More than 140 people raised a toast to the new, permanent William G. Russell Meteor Collection Exhibit at Gheens Science Hall and Rauch Planetarium during its debut Dec. 17.

The standing-room-only crowd included members of the public, UofL College of Education and Human Development Dean Ann Larson, and family and friends of the late collector William Russell, whose wife Mary Ann generously donated the impressive group of 132 specimens (90 of them are meteorites) to the university in the hopes of furthering space education.

“Bill would be very proud,” she said. “I did this for him because it was something that he was very passionate about.” Her husband, a chemical engineer who died in 2015 after battling Parkinson’s disease, was interested in looking at the night sky through his telescope and spent 20 years collecting the specimens.

The exhibition includes a rarity in space specimen collections, said Tom Tretter, director of the planetarium: Several of the meteorites can be touched.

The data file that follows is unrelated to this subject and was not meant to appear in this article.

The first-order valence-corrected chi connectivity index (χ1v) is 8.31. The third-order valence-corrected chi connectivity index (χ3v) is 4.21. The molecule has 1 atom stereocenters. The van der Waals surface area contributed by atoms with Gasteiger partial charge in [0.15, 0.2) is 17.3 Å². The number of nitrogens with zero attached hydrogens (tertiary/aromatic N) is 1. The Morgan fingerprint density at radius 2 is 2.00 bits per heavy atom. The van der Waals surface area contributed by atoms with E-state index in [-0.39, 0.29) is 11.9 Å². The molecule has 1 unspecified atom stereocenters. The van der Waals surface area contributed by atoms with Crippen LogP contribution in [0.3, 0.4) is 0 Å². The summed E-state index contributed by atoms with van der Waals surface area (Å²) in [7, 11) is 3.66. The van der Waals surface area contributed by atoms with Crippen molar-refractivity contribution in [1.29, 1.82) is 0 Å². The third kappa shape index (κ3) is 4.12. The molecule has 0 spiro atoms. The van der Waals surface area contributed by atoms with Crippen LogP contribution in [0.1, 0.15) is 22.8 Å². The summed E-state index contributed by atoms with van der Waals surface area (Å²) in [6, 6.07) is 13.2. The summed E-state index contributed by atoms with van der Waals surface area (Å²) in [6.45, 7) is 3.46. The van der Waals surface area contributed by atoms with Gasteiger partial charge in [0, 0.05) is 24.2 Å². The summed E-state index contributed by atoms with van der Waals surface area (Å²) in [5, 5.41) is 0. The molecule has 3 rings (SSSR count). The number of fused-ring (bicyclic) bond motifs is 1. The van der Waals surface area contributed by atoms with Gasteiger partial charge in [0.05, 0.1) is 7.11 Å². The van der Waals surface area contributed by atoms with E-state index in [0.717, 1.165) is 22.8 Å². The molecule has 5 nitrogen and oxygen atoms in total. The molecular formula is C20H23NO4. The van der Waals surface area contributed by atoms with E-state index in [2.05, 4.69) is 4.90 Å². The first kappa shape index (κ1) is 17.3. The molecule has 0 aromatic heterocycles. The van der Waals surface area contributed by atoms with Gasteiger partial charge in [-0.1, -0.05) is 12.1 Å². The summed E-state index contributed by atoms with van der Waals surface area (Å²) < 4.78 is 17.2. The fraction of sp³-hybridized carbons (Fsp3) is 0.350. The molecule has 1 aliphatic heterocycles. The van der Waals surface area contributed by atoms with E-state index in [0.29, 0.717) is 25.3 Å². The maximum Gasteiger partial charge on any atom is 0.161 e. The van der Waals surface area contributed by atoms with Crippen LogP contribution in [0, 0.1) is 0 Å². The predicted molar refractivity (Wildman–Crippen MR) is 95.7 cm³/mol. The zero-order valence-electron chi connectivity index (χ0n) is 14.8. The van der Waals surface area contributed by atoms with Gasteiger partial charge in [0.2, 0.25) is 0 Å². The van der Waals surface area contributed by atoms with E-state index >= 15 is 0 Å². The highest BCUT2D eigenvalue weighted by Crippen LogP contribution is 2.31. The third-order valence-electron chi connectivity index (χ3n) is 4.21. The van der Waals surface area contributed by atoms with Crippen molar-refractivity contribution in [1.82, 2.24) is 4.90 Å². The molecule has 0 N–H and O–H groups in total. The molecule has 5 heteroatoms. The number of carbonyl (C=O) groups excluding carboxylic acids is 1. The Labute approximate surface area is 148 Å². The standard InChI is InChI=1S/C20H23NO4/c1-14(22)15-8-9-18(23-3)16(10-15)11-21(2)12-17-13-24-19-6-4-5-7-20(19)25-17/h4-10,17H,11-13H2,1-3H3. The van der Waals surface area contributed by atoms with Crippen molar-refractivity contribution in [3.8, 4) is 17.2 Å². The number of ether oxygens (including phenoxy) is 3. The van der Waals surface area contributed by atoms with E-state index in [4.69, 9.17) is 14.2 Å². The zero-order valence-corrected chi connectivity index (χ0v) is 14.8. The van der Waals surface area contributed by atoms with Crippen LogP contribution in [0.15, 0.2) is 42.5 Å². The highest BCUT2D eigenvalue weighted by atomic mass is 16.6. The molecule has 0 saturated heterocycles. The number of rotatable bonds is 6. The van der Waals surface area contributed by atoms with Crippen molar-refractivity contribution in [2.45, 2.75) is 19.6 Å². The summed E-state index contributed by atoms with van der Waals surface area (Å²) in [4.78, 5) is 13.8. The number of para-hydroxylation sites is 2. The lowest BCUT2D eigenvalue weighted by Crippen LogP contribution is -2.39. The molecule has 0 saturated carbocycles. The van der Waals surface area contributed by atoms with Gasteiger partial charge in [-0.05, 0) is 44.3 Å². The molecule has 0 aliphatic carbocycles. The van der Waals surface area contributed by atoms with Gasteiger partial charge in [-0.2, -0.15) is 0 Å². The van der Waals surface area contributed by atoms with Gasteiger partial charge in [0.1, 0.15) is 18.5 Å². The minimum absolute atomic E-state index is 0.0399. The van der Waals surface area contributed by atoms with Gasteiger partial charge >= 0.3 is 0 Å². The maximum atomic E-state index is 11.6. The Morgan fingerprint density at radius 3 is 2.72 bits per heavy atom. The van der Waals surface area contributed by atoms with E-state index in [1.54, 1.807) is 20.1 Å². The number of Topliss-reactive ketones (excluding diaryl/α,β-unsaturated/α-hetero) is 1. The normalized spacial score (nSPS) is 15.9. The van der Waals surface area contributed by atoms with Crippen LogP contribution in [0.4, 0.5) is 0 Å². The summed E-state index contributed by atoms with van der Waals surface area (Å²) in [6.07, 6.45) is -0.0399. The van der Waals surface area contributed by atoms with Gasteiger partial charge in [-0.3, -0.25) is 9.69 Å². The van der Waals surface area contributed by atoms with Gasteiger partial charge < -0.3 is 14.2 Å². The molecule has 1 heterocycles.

When Mary Ann Russell asked a young boy at the debut whether he had touched the meteorites, he gave the response she hoped for: “That was so cool!”

Also at the ceremony was Devin Russell, the Russells’ son and a UofL graduate, and Paula Weller, Mary Ann’s sister and also a UofL graduate.

Mary Ann Russell, left, shakes hands with College of Education and Human Development Dean Ann Larson at the exhibit’s debut. Planetarium Director Tom Tretter looks on.

Tretter gave the crowd an overview of the collection and introduced some of its other highlights, including a fragment of a meteor that hit Louisville in 1977 and a small container of dust from Mars. He said schoolchildren have already been to see the new exhibit, which is permanently housed in the lobby of Gheens Science Hall and Rauch Planetarium and is available for viewing during weekend shows and by special arrangement.

The crowd gets its first look at the new meteorite exhibit at the planetarium.

 “Meteorites are frozen bits of our early solar system from when it first formed approximately 4.5 billion years ago,” he said. “Our exhibit allows visitors to examine and touch rocks that tell the story of the formation of our solar system.”